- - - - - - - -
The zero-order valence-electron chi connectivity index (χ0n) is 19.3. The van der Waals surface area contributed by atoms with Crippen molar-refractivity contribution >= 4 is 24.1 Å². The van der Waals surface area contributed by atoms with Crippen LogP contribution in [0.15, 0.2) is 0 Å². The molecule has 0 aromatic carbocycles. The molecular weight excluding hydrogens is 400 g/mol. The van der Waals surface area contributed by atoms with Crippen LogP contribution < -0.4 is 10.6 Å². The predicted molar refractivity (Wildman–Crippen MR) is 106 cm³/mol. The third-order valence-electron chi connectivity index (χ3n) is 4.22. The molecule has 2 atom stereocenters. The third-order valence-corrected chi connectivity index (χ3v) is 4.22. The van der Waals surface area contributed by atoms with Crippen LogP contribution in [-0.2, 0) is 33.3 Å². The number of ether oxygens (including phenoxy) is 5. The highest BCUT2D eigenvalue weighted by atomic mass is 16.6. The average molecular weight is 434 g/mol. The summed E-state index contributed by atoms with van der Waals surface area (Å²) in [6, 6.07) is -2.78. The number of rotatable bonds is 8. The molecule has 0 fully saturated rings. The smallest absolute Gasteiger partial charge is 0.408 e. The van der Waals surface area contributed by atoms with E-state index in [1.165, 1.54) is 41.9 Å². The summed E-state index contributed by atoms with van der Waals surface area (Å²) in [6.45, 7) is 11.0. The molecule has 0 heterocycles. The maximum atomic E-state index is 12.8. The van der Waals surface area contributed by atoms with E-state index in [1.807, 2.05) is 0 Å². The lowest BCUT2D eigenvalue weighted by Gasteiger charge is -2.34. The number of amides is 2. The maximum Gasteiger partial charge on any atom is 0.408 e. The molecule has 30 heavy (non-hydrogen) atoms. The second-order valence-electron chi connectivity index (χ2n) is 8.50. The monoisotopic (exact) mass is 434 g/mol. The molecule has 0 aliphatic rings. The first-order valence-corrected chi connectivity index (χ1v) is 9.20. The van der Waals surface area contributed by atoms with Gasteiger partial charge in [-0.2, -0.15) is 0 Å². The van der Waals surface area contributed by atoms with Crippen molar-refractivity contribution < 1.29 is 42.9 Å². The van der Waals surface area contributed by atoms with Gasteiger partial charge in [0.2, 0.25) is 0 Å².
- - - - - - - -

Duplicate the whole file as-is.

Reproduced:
The zero-order valence-electron chi connectivity index (χ0n) is 19.3. The van der Waals surface area contributed by atoms with Crippen molar-refractivity contribution >= 4 is 24.1 Å². The van der Waals surface area contributed by atoms with Crippen LogP contribution in [0.15, 0.2) is 0 Å². The molecule has 0 aromatic carbocycles. The molecular weight excluding hydrogens is 400 g/mol. The van der Waals surface area contributed by atoms with Crippen LogP contribution < -0.4 is 10.6 Å². The predicted molar refractivity (Wildman–Crippen MR) is 106 cm³/mol. The third-order valence-electron chi connectivity index (χ3n) is 4.22. The molecule has 2 atom stereocenters. The third-order valence-corrected chi connectivity index (χ3v) is 4.22. The van der Waals surface area contributed by atoms with Crippen LogP contribution in [-0.2, 0) is 33.3 Å². The number of ether oxygens (including phenoxy) is 5. The highest BCUT2D eigenvalue weighted by atomic mass is 16.6. The average molecular weight is 434 g/mol. The summed E-state index contributed by atoms with van der Waals surface area (Å²) in [6, 6.07) is -2.78. The number of rotatable bonds is 8. The molecule has 0 fully saturated rings. The smallest absolute Gasteiger partial charge is 0.408 e. The van der Waals surface area contributed by atoms with E-state index in [1.165, 1.54) is 41.9 Å². The summed E-state index contributed by atoms with van der Waals surface area (Å²) in [6.45, 7) is 11.0. The molecule has 0 heterocycles. The maximum atomic E-state index is 12.8. The van der Waals surface area contributed by atoms with E-state index in [1.807, 2.05) is 0 Å². The lowest BCUT2D eigenvalue weighted by Gasteiger charge is -2.34. The number of amides is 2. The maximum Gasteiger partial charge on any atom is 0.408 e. The molecule has 30 heavy (non-hydrogen) atoms. The second-order valence-electron chi connectivity index (χ2n) is 8.50. The monoisotopic (exact) mass is 434 g/mol. The molecule has 0 aliphatic rings. The first-order valence-corrected chi connectivity index (χ1v) is 9.20. The van der Waals surface area contributed by atoms with Gasteiger partial charge in [-0.2, -0.15) is 0 Å². The van der Waals surface area contributed by atoms with Crippen molar-refractivity contribution < 1.29 is 42.9 Å². The van der Waals surface area contributed by atoms with Gasteiger partial charge in [0.2, 0.25) is 0 Å².